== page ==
Data is Good. Context is Better.

Last week I was asked by a colleague to explain a line I used during a presentation: “giving patients access to health data isn’t enough, we need to provide patients with context to go along with it. In fact context may be more valuable than the data itself”. My colleague, new to healthcare, didn’t understand the difference between data and context.

My usual go-to for explaining data vs context is this Wired Magazine article where they re-imagined standard medical lab tests. The blood test in particular clearly illustrates the concepts of data and context. On the standard blood test, vitamin D levels are simply shown as a number: 22 ng/mL. For most people, including me, this number means very little. Is it too low? Is it too high? Is it just right? In the re-imagined test, not only is the number presented, but it is placed on a scale that shows the patient what it truly means:
Reimagined Blood Test - Vitamin D

A few days ago, however, I found a more easy-to-understand example.

I happened to catch the nightly news on one of Toronto’s local television stations, Citynews. What caught my attention was their weather forecast. Citynews has always presented the weather by showing a variety of weather data: temperatures, humidity readings and barometric pressures. I’m sure many of you will find the following graphic very familiar:

CityTV Weather Graphic 5 - Normal Forecast

In the past few years, Citynews included more advanced weather metrics like UV readings, pollen counts and air quality indices. The latter two metrics are helpful to allergy suffers and those with respiratory issues. When pollen counts are high and air quality is low, people who are sensitive know to take medication and/or minimize their time outdoors.

But therein lies the problem with weather data. Presenting just the numbers means that the viewer has to put that information into their own context. For example, a 100F temperature combined with 40% humidity means that being outside is going to be uncomfortably sticky and hot. But see what you have to do there? You have to take the two data elements and then put them into context based on your own experience. The data only becomes useful when you are able to apply the right context.

Last week, however, I noticed that Citynews had moved past providing weather data and began providing true context about the weather. Here is the graphic that caught my eye:

CityTV Weather Graphic 3 - Context

To create this graphic, Citynews combined multiple data elements including:

  • Temperature
  • Humidex
  • UV
  • Pollen
  • Air quality
  • Chance of showers
  • Winds

I was blown away (excuse the weather pun) by what the Citynews weather team had done. They put weather data into context and the result was truly valuable information for viewers. Instead a collection of numbers, Citynews had provided context.

Now admittedly weather data is a bit simpler than clinical data, but if a local weather station can put data into context why can’t we do the same in healthcare?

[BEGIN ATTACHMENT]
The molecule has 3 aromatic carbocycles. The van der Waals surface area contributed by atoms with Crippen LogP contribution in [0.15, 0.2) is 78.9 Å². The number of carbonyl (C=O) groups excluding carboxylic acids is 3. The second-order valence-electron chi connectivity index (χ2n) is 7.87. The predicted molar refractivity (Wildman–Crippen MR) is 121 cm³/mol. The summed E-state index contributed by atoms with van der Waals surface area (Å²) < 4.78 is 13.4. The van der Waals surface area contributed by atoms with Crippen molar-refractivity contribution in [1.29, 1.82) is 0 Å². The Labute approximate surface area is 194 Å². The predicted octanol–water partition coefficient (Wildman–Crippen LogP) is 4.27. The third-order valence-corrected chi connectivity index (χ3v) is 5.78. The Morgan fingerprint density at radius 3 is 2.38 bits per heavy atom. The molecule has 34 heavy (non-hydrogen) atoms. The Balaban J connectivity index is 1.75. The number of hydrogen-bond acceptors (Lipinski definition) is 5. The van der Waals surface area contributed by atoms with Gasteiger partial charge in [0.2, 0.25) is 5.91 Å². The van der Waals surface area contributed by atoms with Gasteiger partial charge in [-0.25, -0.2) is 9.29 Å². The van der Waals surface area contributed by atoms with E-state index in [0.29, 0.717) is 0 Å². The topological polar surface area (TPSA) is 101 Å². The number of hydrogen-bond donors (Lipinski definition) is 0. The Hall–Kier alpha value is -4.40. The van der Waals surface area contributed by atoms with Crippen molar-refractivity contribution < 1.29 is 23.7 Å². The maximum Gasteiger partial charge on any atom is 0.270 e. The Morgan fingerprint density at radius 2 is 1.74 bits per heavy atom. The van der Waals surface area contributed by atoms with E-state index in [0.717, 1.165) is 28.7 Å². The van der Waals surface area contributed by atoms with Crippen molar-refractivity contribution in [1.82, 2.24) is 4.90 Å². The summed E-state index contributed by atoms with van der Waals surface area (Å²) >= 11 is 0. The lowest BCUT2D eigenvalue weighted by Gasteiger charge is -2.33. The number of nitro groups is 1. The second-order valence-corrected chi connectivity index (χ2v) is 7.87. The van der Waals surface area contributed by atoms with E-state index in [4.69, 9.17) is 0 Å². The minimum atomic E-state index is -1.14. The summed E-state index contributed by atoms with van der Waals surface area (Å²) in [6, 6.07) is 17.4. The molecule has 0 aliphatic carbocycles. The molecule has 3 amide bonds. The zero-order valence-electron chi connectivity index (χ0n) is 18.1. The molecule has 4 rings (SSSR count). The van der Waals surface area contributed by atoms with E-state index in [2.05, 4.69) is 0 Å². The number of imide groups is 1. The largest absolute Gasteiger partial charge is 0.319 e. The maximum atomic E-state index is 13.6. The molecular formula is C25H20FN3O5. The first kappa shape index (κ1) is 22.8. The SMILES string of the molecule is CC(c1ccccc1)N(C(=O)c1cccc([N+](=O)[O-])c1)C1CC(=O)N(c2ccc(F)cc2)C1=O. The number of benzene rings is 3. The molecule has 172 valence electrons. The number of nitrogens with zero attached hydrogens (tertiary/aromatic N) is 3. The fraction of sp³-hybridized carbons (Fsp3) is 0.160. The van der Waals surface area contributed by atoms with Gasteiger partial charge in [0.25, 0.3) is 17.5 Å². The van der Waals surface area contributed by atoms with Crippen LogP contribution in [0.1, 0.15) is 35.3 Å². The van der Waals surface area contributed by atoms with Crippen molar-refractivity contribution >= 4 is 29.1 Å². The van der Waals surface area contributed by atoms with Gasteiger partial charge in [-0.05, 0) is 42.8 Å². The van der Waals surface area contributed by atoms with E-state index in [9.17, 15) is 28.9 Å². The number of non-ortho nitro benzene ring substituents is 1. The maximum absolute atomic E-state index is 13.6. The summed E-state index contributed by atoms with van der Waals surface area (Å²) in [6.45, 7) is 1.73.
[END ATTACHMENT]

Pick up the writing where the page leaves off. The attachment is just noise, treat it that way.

Of course, healthcare and HealthIT vendors need to solve the problem of patient access to data first. But I don’t believe simply dumping data into the hands of patients and care givers is enough to change health behavior. To truly improve the health of patients and to drive down costs, patients need more than just number and facts. Patients need context.

Step 1: Access

Step 2: Context

About the author

Colin Hung

Colin Hung

Colin Hung is the co-founder of the #hcldr (healthcare leadership) tweetchat one of the most popular and active healthcare social media communities on Twitter. Colin speaks, tweets and blogs regularly about healthcare, technology, marketing and leadership. He is currently an independent marketing consultant working with leading healthIT companies. Colin is a member of #TheWalkingGallery. His Twitter handle is: @Colin_Hung.


  • Great insights into healthcare data. Of course, those in healthcare would argue that it’s too complex to add the context. For example, your lab results chart is good, but sometimes it’s appropriate for the lab result to be outside the normal condition. These exceptions scare people. However, I’d argue that people are able to get these “normal” values on Google already. So, is it really that different? Plus, these exceptions can provide the patient and provider to have a conversation about the results that might not have happened otherwise.

  • Appreciate your comment John. I think your statement is likely one of the reasons why vendors shy away from adding contextual information – fear of the consequences should someone use it “wrong”. Given the litigious environment it’s probably a legitimate risk. I hope we can overcome this fear. I wonder if there was a similar debate about publishing recommended daily dosages of vitamins or what the daily sodium intake should be. Those with sodium issues know better than to follow the standard guidelines. Why can’t lab results and other clinical data be treated the same way?

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